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U.S. Federal Reserve policymakers are still likely to raise interest rates this year but that is "an expectation, not a commitment," and could change if the global economy pushes the U.S. economy further off course, Federal Reserve Vice Chairman Stanley Fischer said.
"Both the timing of the first rate increase and any subsequent adjustments to the federal funds rate target will depend critically on future developments in the economy," Fischer told a group on the sidelines of the International Monetary Fund meeting in Peru.
He said "considerable uncertainties" surrounded the U.S. economic outlook, particularly the drag on exports from slowing global growth, low investment caused by the decline in oil prices and what he called a "disappointing" recent drop in U.S. job growth.
He said he felt the U.S. economy was still generating enough jobs to continue making progress towards the Fed's goal of maximum employment and that inflation would eventually rise. Based on that, he said, the U.S. central bank should be able to keep on track with an initial rate hike expected in October or December.
But he also cautioned the group that the United States is now more exposed than ever to international events and that developments in China and elsewhere had already influenced the Fed to delay a widely expected rate increase in September.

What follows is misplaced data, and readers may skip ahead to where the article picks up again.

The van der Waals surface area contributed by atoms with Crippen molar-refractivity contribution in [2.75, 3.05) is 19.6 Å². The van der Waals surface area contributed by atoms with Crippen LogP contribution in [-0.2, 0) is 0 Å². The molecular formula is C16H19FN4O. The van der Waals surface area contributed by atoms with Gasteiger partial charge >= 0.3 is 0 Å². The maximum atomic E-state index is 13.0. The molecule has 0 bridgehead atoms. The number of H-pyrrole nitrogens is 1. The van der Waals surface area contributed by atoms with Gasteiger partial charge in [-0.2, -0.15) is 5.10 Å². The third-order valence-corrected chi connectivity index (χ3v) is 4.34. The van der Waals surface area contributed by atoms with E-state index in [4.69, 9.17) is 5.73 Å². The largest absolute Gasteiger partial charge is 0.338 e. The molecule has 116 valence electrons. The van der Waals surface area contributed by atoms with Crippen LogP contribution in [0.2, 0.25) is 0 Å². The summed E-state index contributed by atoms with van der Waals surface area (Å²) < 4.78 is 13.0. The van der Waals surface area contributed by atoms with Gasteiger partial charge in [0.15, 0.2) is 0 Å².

"We do not currently anticipate that the effects of these recent developments on the U.S. economy will prove to be large enough to have a significant effect on the path for policy," he said. "That said, recent employment reports have been somewhat disappointing and, as always, we are closely monitoring developments that could affect our sense of the economic outlook and the risks surrounding that outlook."
Fischer was speaking on the sidelines of an IMF meeting where some other central bankers were encouraging the Fed to eliminate uncertainty and move forward with their rate "lift-off."
But Fischer said the implications of a global slowdown were to serious to ignore and would not let the Fed overcommit on its plans.
Even though uncertainty about the Fed's intentions might itself roil global markets, "We remain committed to communicating our intentions as clearly as possible — but not more than the facts warrant," he said.